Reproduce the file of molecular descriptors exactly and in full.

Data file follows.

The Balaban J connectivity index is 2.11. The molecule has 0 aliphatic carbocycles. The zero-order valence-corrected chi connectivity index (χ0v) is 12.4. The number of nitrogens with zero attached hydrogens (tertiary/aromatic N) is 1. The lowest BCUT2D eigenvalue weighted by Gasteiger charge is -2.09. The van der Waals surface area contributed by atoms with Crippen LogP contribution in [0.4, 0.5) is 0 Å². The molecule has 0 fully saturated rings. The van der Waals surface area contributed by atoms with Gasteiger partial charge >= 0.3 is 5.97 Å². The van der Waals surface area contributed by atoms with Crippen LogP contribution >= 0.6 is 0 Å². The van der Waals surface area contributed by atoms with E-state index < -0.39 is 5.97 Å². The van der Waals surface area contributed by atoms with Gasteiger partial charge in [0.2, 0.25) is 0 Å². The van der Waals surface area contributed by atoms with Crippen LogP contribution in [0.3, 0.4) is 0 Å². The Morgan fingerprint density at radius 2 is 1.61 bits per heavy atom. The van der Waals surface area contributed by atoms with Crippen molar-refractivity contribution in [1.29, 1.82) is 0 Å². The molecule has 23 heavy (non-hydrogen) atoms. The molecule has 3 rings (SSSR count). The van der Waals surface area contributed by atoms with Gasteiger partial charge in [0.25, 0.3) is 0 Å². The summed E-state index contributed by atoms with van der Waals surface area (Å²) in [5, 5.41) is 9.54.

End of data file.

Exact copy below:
The Balaban J connectivity index is 2.11. The molecule has 0 aliphatic carbocycles. The zero-order valence-corrected chi connectivity index (χ0v) is 12.4. The number of nitrogens with zero attached hydrogens (tertiary/aromatic N) is 1. The lowest BCUT2D eigenvalue weighted by Gasteiger charge is -2.09. The van der Waals surface area contributed by atoms with Crippen LogP contribution in [0.4, 0.5) is 0 Å². The molecule has 0 fully saturated rings. The van der Waals surface area contributed by atoms with Gasteiger partial charge >= 0.3 is 5.97 Å². The van der Waals surface area contributed by atoms with Crippen LogP contribution >= 0.6 is 0 Å². The van der Waals surface area contributed by atoms with E-state index < -0.39 is 5.97 Å². The van der Waals surface area contributed by atoms with Gasteiger partial charge in [0.2, 0.25) is 0 Å². The van der Waals surface area contributed by atoms with Crippen LogP contribution in [0.3, 0.4) is 0 Å². The Morgan fingerprint density at radius 2 is 1.61 bits per heavy atom. The van der Waals surface area contributed by atoms with Crippen molar-refractivity contribution in [1.29, 1.82) is 0 Å². The molecule has 23 heavy (non-hydrogen) atoms. The molecule has 3 rings (SSSR count). The van der Waals surface area contributed by atoms with Gasteiger partial charge in [0.25, 0.3) is 0 Å². The summed E-state index contributed by atoms with van der Waals surface area (Å²) in [5, 5.41) is 9.54.